The changes in odds (or diagnostic likelihood ratios) associated with scores on six different tests (the P-GBI, the P-YMRS, the Achenbach CBCL, TRF, and YSR, and the self-report GBI) based on a large sample of outpatients, and an update based a more recent review is available. We also are including a table here that is based on these likelihood ratios, estimating the probability that a child has bipolar disorder assuming a base rate of 5% in combination with a test score in the particular range. We chose the 5% base rate estimate for three reasons: (1) because other colleagues are estimating that 5% of the youths evaluated at outpatient academic research centers meet criteria for a bipolar spectrum disorder (e.g., 6-7% of outpatient cases evaluated in the TEAM multi-site NIMH grant; Geller et al., 2002); (2) because 5% is low enough to serve as a reminder that bipolar disorder is likely to be rare in community mental health, outpatient, and private practice settings, yet high enough to act as a reminder that the disorder can occur and should be assessed; (3) because a 5% base rate will be reduced to negligible probabilities by low or moderate scores on good tests, and raised to intermediate probabilities (30% to 50% range) by high scores on the same tests.
If bipolar disorder is substantially more rare or more common at your site than 5%, we strongly recommend using a rate compared to benchmarks from similar settings as the starting point.
|Target Diagnosis:||Bipolar||Bipolar||Bipolar||Any Mood|
(.54 to .67)
(.58 to .67)
(.56 to .65)
(.62 to .70)
|Sensitivity at Specificity=.9||.20||.22||.20||.23|
|DiLR+||2.0 raw 9+||2.2 raw 19+||2.0 raw 11+||2.3 raw 16+|
|Time Frame||Lifetime||Past year||Past year||Past year|
aFlesch-Kincaid estimate of grade level.
|Target Diagnosis:||Bipolar||Bipolar||Bipolar||Any Mood|
|Length (items)||10*||10*||1/2 page||10*|
(.80 to .84)
(.66 to .80)
(.54 to .72)
(.80 to .84)
|Sensitivity at Specificity=.9||.47||.21||.28||.52|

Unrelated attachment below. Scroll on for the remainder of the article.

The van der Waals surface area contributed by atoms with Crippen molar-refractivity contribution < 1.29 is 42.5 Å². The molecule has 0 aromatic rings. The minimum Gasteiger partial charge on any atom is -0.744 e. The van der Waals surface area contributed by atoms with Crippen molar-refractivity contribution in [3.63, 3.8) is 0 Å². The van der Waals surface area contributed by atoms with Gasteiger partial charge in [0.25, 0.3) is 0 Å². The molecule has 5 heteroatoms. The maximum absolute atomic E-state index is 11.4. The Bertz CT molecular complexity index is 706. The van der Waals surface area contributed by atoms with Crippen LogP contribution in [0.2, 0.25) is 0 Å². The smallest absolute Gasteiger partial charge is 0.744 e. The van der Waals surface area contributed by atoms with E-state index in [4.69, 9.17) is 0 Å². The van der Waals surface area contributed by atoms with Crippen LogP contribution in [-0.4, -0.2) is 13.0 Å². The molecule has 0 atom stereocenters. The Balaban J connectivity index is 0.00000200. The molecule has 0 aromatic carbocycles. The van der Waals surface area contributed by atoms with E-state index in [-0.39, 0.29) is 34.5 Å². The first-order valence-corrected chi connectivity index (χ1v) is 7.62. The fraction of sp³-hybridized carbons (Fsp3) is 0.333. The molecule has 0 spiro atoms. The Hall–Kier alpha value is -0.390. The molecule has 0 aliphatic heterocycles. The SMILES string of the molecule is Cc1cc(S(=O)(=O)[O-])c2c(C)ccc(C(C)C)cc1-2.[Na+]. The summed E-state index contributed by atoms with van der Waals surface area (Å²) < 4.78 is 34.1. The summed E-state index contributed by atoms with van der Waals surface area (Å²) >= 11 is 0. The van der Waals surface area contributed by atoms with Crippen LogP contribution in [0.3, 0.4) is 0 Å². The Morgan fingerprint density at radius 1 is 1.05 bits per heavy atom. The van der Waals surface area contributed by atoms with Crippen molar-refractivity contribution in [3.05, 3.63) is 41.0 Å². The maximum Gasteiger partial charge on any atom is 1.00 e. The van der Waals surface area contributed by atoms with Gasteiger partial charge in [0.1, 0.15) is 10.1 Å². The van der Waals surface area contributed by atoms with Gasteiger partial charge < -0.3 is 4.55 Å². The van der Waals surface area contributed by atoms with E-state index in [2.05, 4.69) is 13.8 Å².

|DiLR+||4.7 raw 15.5+||2.1 raw 12+||2.8 raw 8+||5.2 raw 10+|
|Time Frame||Past year||Lifetime||Lifetime
Using the GBI to measure treatment responseEdit
The GBI has been used in several treatment studies, and it shows good sensitivity to treatment effects. The 10 item versions in particular are brief enough to be repeated during the course of treatment, but show similar effect sizes to interview-based ratings in research studies. The 7 Up-7 Down scales have not been tested in an extracted, standalone format in treatment studies yet.
Here are benchmarks for evaluating change during treatment:
|Minimal Important Difference|
*The benchmarks are based on clinical and nonclinical norms, following the "clinically significant change" model by Jacobson and colleagues.
Interpretive example for measuring treatment progress and outcomeEdit
Juan's mother fills out a PGI-10M and PGBI-10Da as part of an evaluation. Both of these have raw scores that range from 0 to 30. Juan initially scores a 21, which is in a high risk range for potential bipolar disorder. After the feedback and first therapy session, the score comes down to a 17 (4 point drop). This is larger than the "Minimally Important Difference" (MID) of 3, suggesting that this is large enough for the person to believe that treatment might be helping some.
However, the amount of change needed to be be confident that treatment is actually contributing to reliable change would need to be larger: The 95% confidence in change target is 6 points for this measure (equating to a reliable change index > 1.96 in Jacobson's approach).